But unfortunately, getting a menstrual cup was quite difficult on this small island. Any of the girls who did use one (and the number of female divers using them that I know of is still quite low), got theirs when they traveled home. Also, with so many different brands and sizes, how would I know which one was best for me? I checked out the Lazada website (where you can buy super cheap products and have them sent to Koh Tao with cash on delivery), but most of the objects are made and shipped from China, and I really wanted a ‘proper’ one that’s been tested, and approved, and safe for my body.

Luckily, this year, my lovely parents came to visit me from Oz to see where I’ve disappeared to for 5 years! So as my Christmas present (cos, treat yo-self) I bought a bunch of stuff that I wanted/needed etc. and got it sent to Mum, so she could bring it over in February. I ordered a bunch of bikinis for work, a hoody (for the cold monsoon months), bio-degradable sunscreen (see, I am trying to be more eco-friendly!), and of course, the menstrual cup!

I did a bunch of research, and going with the fact that I was ‘just’ under 30, hadn’t gone through childbirth etc. I went with a smaller size. I also went with an Australian made menstrual cup, the JuJu cup. It was a little pricey, around $50 AUD but I expected that, and this will easily pay itself off considering I don’t have to buy tampons and pads each month now.

I was worried about getting my period on a diving liveaboard trip that we had booked to do in Myanmar (a liveaboard is where you live on the boat, you sleep, dive, eat, sleep, dive, eat, repeat for several days, with four dives a day!) as I didn’t want to have to be concerned with my period while on a shared boat with shared bathrooms. Luckily my period happened the week before so I could try the menstrual cup out for the first time.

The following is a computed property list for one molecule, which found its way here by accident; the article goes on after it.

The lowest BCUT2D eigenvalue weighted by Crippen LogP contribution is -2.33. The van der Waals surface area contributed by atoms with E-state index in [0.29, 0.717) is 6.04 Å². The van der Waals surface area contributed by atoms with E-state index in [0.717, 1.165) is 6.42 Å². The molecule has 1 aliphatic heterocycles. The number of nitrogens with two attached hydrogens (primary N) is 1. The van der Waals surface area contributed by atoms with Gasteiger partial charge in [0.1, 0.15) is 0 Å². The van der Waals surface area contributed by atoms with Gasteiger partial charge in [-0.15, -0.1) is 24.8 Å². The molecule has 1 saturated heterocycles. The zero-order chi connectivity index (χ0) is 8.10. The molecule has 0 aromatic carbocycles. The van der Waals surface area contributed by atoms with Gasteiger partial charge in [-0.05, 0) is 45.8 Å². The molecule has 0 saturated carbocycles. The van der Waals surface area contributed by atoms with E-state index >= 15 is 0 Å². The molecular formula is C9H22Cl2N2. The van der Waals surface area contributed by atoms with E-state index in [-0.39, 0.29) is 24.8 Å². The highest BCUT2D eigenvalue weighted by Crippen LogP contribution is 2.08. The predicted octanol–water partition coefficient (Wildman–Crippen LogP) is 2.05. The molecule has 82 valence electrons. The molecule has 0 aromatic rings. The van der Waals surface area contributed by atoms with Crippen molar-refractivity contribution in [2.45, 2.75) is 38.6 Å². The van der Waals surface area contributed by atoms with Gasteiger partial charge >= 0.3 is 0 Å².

What a Game Changer.

It took a little while to get the hang of using the menstrual cup, I won’t go into details, but there was about 40 minutes where I thought I had ‘lost’ it. Scariest 40 minutes of my life…. thank you google. But once I got it, and knew how to use it, clean it, etc. then it was amazing. It’s even better in Thailand, and SE Asia, because all of the toilets have a bum gun, which I can use to clean the menstrual cup each time.

I was lucky because so far, it hasn’t leaked, and it’s worked exactly how it should. I used it on the diving boat and there were no concerns at all. I just went to the marine toilet on the boat, removed it, tipped it out, reinsert, done. There was no ‘pressure squeeze’ or anything crazy, even when I went down to 40 metres, or swam upside down.

The best thing is that once I felt comfortable with it, I would leave it in for about 8 hours (a standard work day), and completely forget about it until I came home and had a shower. You can also sleep with it in (unlike a tampon), which makes life easier when you’re used to sleeping in the humidity in Thailand with very loose clothing!

All in all, I’m so glad I made the transition to using a menstrual cup, and I’m kicking myself for not having it earlier. I wish I had it when I was actually backpacking around, where feminine hygiene products were sometimes difficult to find (like in rural Laos), or when I went on three day hikes in the jungle (where do you safely dispose your used products…?), or when I was motorbiking around Vietnam (I definitely had to have more bathroom breaks).

If you haven’t already, then I highly highly highly recommend trying a menstrual cup out. It honestly makes your life easier, and of course, saves the environment! Win win!